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What would you do?

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What would you do?

Hi and please forgive me if this has been asked many times. I have read through and searched for hours on this forum and my brain is basically mush at this point. 

 

I currently have $78,000 in student loans and my husband has $37,000 in student loans. Both of our accounts are in an income repayment plan which make sour payments $0. I want to tackle this but I am terrified to make a wrong move. I have read about consolidation and rahabbing them. Can I consolidate mine and my husband's together? We are currently snowballing $38,000 in combined auto and credit card debt which is due to be paid of in 20 months. 

 

The short term goal is to raise my credit score as quickly as possible. My long term goal is to pay these loans off. 

 

What would you do? 

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Re: What would you do?

Hi @22Carly22 if they are federal loans then you can't consolidate together through a federal program. They stopped that option in 2006 or so. I'm not familiar with the rehab process so hopefully someone else can chime in on that.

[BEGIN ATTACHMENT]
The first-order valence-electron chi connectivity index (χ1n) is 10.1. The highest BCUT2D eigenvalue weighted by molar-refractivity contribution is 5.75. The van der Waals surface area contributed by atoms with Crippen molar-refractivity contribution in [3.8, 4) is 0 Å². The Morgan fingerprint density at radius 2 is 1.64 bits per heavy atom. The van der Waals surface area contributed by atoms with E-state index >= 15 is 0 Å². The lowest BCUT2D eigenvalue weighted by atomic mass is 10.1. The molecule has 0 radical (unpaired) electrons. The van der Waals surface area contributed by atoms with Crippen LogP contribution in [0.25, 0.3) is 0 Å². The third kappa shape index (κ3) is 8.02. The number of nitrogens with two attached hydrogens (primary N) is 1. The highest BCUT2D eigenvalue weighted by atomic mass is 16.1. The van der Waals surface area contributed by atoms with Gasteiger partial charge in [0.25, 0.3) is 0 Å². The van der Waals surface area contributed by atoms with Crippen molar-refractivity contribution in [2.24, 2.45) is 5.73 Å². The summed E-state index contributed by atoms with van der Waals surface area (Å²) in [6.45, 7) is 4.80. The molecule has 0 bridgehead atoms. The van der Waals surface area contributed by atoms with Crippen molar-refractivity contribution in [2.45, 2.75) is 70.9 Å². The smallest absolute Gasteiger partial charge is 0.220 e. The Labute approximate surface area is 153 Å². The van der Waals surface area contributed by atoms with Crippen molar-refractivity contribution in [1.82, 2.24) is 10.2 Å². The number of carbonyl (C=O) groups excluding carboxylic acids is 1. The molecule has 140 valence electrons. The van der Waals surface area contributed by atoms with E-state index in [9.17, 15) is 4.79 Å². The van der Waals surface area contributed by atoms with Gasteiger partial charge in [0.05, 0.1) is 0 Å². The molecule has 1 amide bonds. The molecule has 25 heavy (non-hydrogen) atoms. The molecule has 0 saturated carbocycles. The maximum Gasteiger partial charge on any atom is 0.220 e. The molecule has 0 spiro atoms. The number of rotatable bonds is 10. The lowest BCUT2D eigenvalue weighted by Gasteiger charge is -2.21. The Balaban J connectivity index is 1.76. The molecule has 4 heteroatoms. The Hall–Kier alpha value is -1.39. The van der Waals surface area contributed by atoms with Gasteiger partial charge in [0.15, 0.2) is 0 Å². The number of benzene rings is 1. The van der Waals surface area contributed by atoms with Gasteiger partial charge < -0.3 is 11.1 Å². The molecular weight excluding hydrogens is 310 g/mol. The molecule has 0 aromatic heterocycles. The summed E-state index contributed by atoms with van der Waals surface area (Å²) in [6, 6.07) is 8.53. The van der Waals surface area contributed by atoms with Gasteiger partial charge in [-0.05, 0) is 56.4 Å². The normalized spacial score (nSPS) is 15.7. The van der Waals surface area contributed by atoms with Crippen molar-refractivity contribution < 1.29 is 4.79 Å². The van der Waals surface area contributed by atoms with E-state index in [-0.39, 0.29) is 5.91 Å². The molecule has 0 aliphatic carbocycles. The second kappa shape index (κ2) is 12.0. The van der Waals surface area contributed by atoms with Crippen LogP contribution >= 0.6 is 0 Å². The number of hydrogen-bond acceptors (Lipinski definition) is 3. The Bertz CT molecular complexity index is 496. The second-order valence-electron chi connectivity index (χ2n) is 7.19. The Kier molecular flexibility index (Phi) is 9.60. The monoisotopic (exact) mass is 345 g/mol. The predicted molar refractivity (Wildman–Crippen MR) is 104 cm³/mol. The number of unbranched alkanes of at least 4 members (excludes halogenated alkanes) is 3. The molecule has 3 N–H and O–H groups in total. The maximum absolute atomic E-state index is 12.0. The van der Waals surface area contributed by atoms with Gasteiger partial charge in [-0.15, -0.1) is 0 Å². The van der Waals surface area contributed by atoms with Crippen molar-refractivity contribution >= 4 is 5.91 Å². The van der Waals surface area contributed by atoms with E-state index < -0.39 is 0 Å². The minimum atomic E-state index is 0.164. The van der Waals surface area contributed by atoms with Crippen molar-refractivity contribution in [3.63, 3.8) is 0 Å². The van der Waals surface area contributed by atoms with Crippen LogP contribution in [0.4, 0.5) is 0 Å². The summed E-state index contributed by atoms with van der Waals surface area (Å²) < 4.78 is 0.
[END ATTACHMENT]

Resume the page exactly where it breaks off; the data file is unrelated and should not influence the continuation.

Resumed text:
If you have federal loans though it can be an advantage over a private lender as we see with the Cares Act forbearance. Plus you have more repayment options. I would keep the federal loans as they are and try to tackle them. I have nearly 69k in federal student loans I am working to knock out. I would take on hubby's first with minimum payment and any snowball monies you have. Then only pay the minimum on yours until his is clear.

 

Or, you could try to refinance for the full balance of both loans.That is a possibility if your DTI would meet the requirements for the 115k loan. That may be worth trying to get one consolidated payment. The only downfall would be if they are federal loans, you lose the benefits and payment options outlined above. BUT you could possibly get a better interest rate.

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Re: What would you do?

I missed something here. You can consolidate individually for federal loans. So if you have multiple loans that make up your total you can consolidate those. You just can't put you and your husband's loans together. At best you could have 2 consolidations (one for you and one for your husband). If you opted to refinance, you would have to go to a private lender.

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Re: What would you do?



Rehabbing is an option to bring defaulted SL's out of default, and if you're current on an income-based repayment plan, then that isn't your situation.  As stated above, if these are federal loans you won't be able to consolidate you and your husband's together, but you should be able to consolidate both all of yours into one and all of his into one.  The current specifics of consolidating I don't know (it's been a long time since I consolidated mine), but I would contact your loan servicers and see what information they can give you on your options.